A blood-soaked mystery...

BREACH OF PEACE is a dystopic fantasy novella that kept coming up in both my Goodreads and Amazon recommendations. The striking cover made it rather impossible to ignore and the fact that it is actually a self-published book also drew my attention. After getting it in paperback for a steal, I figured I would give it a shot.  

4/5 A grizzly crime leads to a winding detective drama filled with intrigue, some light world building, and several stomach-churningly gruesome action scenes that made me wish I'd saved this for an spooky October read. 

The story primarily follows Khlid who is an Inspector of a seemingly high rank. She is married to an Inspector of a lower rank named Samuel. Another key characters is the brutish Chapman who has some kind of beef with Sam, but gets along alright with Khlid. I wished I felt a bit more invested in both the rivalry between these two men as well as the dynamic between Sam and Khlid. Other than Chapman constantly being rude to Samuel for no apparent reason, I just didn't really understand why the two of them were constantly at odds. Likewise, while Khlid and Sam do not seem to be at all shy about making public displays of affection (even in their office or at a crime scene), I didn't feel like the story really showed us why they make a good couple. Because the story drops us right into the middle of an event that serves as a catalyst for a bigger ordeal, we also never really see any of them get to just be good at their jobs. They are thrown from one extenuating circumstance to the other and since Khlid finds herself in the center of these instances, I think her characterization as a hardened detective suffers the most since she is in a constant state of shock and terror. While this seems perfectly fitting within the context of what happens to her, I just wished we could have seen her be a badass for a chapter or two. I also think these moments of stress would have hit a lot harder if I got to see the three of these characters operating on a more typical case.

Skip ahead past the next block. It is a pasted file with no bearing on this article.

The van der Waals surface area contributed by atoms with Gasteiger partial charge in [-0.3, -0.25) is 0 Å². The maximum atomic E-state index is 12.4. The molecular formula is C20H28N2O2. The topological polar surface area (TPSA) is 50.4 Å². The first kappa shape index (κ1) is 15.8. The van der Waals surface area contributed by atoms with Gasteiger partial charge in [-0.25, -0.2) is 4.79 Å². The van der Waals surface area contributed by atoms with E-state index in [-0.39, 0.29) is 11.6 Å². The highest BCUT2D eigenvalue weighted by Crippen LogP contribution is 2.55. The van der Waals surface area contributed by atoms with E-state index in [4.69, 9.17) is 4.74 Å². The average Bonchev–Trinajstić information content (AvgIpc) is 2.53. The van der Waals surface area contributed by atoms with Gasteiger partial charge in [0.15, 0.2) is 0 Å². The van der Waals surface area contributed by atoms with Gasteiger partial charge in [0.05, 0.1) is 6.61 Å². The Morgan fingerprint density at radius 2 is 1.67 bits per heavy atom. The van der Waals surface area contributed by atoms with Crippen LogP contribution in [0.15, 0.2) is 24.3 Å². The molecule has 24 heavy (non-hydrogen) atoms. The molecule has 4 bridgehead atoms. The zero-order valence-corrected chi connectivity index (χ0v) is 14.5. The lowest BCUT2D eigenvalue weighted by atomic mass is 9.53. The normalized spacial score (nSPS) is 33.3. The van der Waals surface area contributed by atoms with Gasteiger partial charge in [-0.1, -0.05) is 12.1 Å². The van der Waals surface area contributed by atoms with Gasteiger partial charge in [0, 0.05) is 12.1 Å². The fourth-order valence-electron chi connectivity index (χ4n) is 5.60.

To be clear, I didn't dislike any of these characters, I just would have liked to feel more connected to them because I did find them quite interesting. I also would have liked better physical descriptions of many of the characters, especially Khlid, who barely gets any. One huge positive I have when it comes to the cast is that the minor characters were all handled really nicely (though again, I didn't have much to go on when picturing what they look like). Williams, Smits, and Rollins were all impressively compelling considering how small their parts are. Even a couple of characters who appear briefly towards the end of the story were handled very nicely. 

While it is clear from the beginning that the story takes place in some kind of fantasy world that's possibly Victorian-inspired, I will say the worldbuilding is quite light for a story in this genre (even one of this length). I didn't get the clearest picture of what any of the locations looked like and largely formed my mental image of them all based on the aesthetic of the cover. In addition to environmental imagery, I also felt like other aspects of the world building could have been expanded upon, even if only slightly. One example is that religion comes up quite a bit, but the actual beliefs were not clear to me. I wasn't really sure if the "Almighty" was a who or a what, and I didn't really understand why Inspectors were considered holy. The Chosen were explained a bit better and I was pretty clear on their physical capabilities, but the Inspectors themselves had a somewhat ambiguous power level. I could never really tell if they were just well trained or if they also possessed enhanced strength of some kind as a couple of scenes seemed to imply that they do. I definitely understand that a whole fantasy world cannot be built out within the confines of such a short story, but I wished that the elements placed directly in front of me were better defined because I was pretty fascinated with it all and wanted to know more.